“Map?   Nobody said anything about needing a map”

“It’s a legal requirement to fly with one in the plane”

“Yeah, I’ve got one in the plane, it’s in my bag on the backseat – we’re legal 🙂 “

Other readers who are learning to fly might find this absurd, how can I be this far in and be leaving a map in my bag?   I’d want to agree with you, but the reality is, in all my flight training I’ve used a map in a plane:  Once and even then it was an instructor passing me his, there’s been no development of getting into a habit of having it in the side pocket because it might be needed on a lesson etc.

Still, my instructor was having a “heart attack” (if she wasn’t before, the map revelation may have triggered one), seems reasonable to borrow the victims map 🙂

Fen Drayton & Lakes

Fen Drayton & Lakes

All that turning for suction system failure, meant that initially I had no idea where I was.   However, now I needed to find Bourn, a few seconds looking out of the window and suddenly my first local area solo was paying dividends.   Just off to the right was the now familiar lakes just north of Fen Draydon, where a few weeks ago I’d been getting in some practice advanced turns.

I knew ball park where Bourn was, but a quick look on the map suggested that it’s dead south of Fen Draydon, so all I needed to do was turn the plane 90 degrees to the left to fly south of Fen Drayton and we should find ourselves an airfield.

What I hadn’t quite appreciated (though I’ve noted this before), is that because we were at 3,000ft, trigonometry tells you that your forward visibility on the ground is immense!    As a result I was stunned by how quick the airfield was in sight.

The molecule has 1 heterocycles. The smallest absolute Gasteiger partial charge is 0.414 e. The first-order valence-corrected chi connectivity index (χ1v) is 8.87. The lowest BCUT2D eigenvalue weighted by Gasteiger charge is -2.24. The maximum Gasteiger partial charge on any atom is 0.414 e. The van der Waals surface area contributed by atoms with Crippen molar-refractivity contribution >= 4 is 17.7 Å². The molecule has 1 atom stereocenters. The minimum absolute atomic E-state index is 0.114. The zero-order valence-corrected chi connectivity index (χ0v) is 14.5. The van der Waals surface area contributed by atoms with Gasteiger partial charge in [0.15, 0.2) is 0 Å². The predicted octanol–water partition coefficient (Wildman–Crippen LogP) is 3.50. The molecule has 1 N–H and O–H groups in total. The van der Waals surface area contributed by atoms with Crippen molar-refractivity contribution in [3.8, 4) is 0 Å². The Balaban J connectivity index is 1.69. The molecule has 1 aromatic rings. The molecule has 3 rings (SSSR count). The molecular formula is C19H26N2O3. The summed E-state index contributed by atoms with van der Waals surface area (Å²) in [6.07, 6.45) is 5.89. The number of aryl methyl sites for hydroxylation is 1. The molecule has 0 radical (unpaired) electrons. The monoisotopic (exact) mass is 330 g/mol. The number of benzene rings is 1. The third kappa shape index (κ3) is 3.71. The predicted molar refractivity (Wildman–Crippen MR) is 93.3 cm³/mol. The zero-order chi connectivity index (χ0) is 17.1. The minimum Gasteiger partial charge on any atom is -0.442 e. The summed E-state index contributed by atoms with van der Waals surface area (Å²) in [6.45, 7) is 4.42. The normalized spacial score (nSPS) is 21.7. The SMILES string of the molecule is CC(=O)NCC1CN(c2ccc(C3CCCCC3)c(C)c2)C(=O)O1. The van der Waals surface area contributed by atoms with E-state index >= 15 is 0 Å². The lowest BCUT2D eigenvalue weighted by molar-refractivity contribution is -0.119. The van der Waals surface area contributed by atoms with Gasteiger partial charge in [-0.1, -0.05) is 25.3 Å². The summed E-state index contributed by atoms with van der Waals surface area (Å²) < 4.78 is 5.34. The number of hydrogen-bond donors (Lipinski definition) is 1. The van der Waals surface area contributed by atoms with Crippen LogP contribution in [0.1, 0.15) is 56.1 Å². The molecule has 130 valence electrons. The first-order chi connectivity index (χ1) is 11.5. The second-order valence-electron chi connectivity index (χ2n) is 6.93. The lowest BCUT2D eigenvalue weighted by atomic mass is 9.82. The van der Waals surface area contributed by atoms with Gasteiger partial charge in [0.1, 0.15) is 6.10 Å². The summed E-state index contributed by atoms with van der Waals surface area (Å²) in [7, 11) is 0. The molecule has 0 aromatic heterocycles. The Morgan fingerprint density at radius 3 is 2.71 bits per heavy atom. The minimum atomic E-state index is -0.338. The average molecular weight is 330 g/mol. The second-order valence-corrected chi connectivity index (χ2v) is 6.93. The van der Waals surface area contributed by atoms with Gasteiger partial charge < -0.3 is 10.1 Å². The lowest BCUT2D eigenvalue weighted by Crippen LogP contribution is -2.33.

Phew, found it…….navigation is a weird thing, it should be quite obvious that if you point a plane at the heading for something, given some time, it will appear!!   Yet it’s amazing how, almost relieved, you are when you discover this holds true.

Instrument Flying

Time to see if I could fly straight and level with my eyes closed.   The temptation once you do this is to move the control column, but knowing the theory that my internal balance system will go to hell upon doing this, I found myself consciously fighting the desire to move the control column and change nothing.  Sure enough upon opening my eyes we were still straight and level at ~3000ft, but my god does it take some concentration and commitment to the idea that all the sensations in your head are a lie.

To emphasis the point, I was asked to close my eyes, my instructor would fly the plane and all I had to do was tell her what she was doing.   Sounds simple huh?   I waited a few seconds, all the time feeling like we were rolling right, but initially I resisted that this could be the case – soon however it felt there was a definite right turn going on.   A few seconds later I was starting to be convinced we were climbing……and upon opening my eyes, we hadn’t moved!!  We’d just been flying straight and level.   The human body is rubbish!  🙂

Next it was time to do some instrument flying proper, using a set of Foggles, essentially these glasses block your view of the big instrument outside the windows and let you only look down at the instruments.

The scan of the instruments changes when flying on instruments (not that you should be on a PPL).   Due to the fact that the Artificial Horizon is the only instrument that tells you about pitch AND roll, this becomes the primary instrument and all scans start and end here, then only a reduced set of other instruments are focused on in the scan, depending on the maneuver.

So for straight and level the sequence is:  AH, ALT (Altimeter), AH, DI (Direction Indicator), AH, ALT, AH, DI, AH…..and just keep repeating this.

The trick is to not stop concentrating on the scan and make small corrections.

One thing I have no issue with is in trusting my instruments, so I found myself quite happy to cycle this scan and fly it straight and level with no real issues, I could have happily done that all day (or at least until the fuel got low).

Next up, climb on instruments, this uses a slightly different scan but the fundamentals are the same.  Followed predictably by a descent.